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How Randolph Caldecott Influenced Book Award History

The Frog Who Would A Wooing Go

The Frog Who Would A Wooing Go

The Caldecott Medal: It graces the covers of beautiful, whimsical, and sometimes downright bizarre-looking children’s books.

Every year, notable children’s books illustrators receive receive the Caldecott Medal. Some recent winners are This Is Not My Hat by Jon Klassen, The Invention of Hugo Cabret by Brian Selznick, and The Lion & the Mouse by Jerry Pinkney. Each of these show originality, creativity and technical know-how in the field of illustration.

But what is the history of the Caldecott medal? When did we decide to recognize notable illustrators as well as authors?

Caldecott

It all starts with Randolph Caldecott, a popular illustrator in the mid-nineteenth century.

At the high point in Caldecott’s career, every Christmas for eight years Caldecott released two books priced at a shilling each, which children would eagerly anticipate. Think the nineteenth century equivalent of Harry Potter midnight releases, without the kids in wizard robes and oversized glasses.

Caldecott also illustrated more than children’s books; he drew comics, painted with watercolor, and illustrated novels and travel books. How’s that for a diverse resume?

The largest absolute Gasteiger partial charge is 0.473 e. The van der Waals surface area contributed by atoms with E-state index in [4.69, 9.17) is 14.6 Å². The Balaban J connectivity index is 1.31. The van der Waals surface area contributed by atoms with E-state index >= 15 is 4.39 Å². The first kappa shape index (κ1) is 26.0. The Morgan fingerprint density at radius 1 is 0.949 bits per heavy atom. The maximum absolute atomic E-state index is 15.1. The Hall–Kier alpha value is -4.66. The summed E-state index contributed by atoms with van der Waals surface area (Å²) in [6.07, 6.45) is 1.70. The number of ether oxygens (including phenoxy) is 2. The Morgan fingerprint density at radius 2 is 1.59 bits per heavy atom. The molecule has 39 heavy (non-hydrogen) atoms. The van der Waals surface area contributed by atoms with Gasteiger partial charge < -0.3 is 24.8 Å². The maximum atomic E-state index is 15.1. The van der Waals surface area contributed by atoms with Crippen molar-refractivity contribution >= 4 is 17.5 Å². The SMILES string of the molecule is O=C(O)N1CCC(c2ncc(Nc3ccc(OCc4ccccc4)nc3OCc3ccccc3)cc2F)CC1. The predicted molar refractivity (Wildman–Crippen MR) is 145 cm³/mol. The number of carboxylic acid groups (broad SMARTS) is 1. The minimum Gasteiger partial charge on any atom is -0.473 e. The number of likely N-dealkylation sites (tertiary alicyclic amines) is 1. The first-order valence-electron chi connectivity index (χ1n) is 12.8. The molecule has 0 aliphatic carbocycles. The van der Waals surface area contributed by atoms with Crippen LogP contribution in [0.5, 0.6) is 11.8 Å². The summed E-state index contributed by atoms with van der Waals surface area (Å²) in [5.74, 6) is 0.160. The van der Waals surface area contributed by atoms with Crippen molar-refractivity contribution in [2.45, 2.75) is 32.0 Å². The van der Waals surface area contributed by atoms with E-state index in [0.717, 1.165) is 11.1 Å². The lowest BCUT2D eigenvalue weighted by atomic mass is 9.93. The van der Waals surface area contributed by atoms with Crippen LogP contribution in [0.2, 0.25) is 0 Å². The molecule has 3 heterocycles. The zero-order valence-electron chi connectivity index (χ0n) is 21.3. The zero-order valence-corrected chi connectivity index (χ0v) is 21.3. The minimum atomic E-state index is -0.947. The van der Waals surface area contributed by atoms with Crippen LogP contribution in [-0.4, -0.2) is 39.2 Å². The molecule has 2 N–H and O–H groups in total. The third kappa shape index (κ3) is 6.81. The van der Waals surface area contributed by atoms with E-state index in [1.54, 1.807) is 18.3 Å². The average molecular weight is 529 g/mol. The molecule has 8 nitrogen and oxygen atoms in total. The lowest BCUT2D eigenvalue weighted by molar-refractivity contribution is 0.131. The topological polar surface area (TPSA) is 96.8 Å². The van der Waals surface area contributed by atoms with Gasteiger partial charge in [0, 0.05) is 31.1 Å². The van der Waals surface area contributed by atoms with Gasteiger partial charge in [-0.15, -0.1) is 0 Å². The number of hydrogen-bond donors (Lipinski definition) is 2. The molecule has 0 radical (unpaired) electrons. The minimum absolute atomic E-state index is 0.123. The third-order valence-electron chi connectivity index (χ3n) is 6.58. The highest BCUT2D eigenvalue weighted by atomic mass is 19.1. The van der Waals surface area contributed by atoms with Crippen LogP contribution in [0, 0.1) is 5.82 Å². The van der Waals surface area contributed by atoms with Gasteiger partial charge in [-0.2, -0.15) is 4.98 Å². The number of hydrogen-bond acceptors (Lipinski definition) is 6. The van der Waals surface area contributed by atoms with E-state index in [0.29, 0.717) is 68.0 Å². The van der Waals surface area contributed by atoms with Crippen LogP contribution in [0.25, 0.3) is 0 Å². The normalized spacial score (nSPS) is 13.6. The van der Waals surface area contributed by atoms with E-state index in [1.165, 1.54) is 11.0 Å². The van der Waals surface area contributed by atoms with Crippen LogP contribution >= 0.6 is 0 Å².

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Caldecott’s most successful and famous books include The House that Jack Built and Nursery Rhymes which reached 867,000 copies by 1884, by which time he was famous all over the world.

But another of Caldecott’s illustrations would live on to be even more popular: the cover of The Diverting History of John Gilpin.

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In 1937 the Newbery Medal existed to honor children’s books. But soon, people began to realize that wasn’t quite enough.

That’s when Frederic G. Melcher stepped in to recognize great illustrators. And guess whose work stood high enough to represent all great children’s book illustrations? That’s right: Randolph Caldecott.

The American Library Association said “Why haven’t we done this before?” and quickly accepted Melcher’s proposal.

Caldecott’s illustration showing a man on a galloping horse from John Gilpin still graces the Caldecott medal for outstanding children’s book illustrations, and it’s a picture that has become recognizable to book lovers throughout the world. And that’s how Caldecott made history.

What’s your favorite book that has been awarded the Caldecott Medal?

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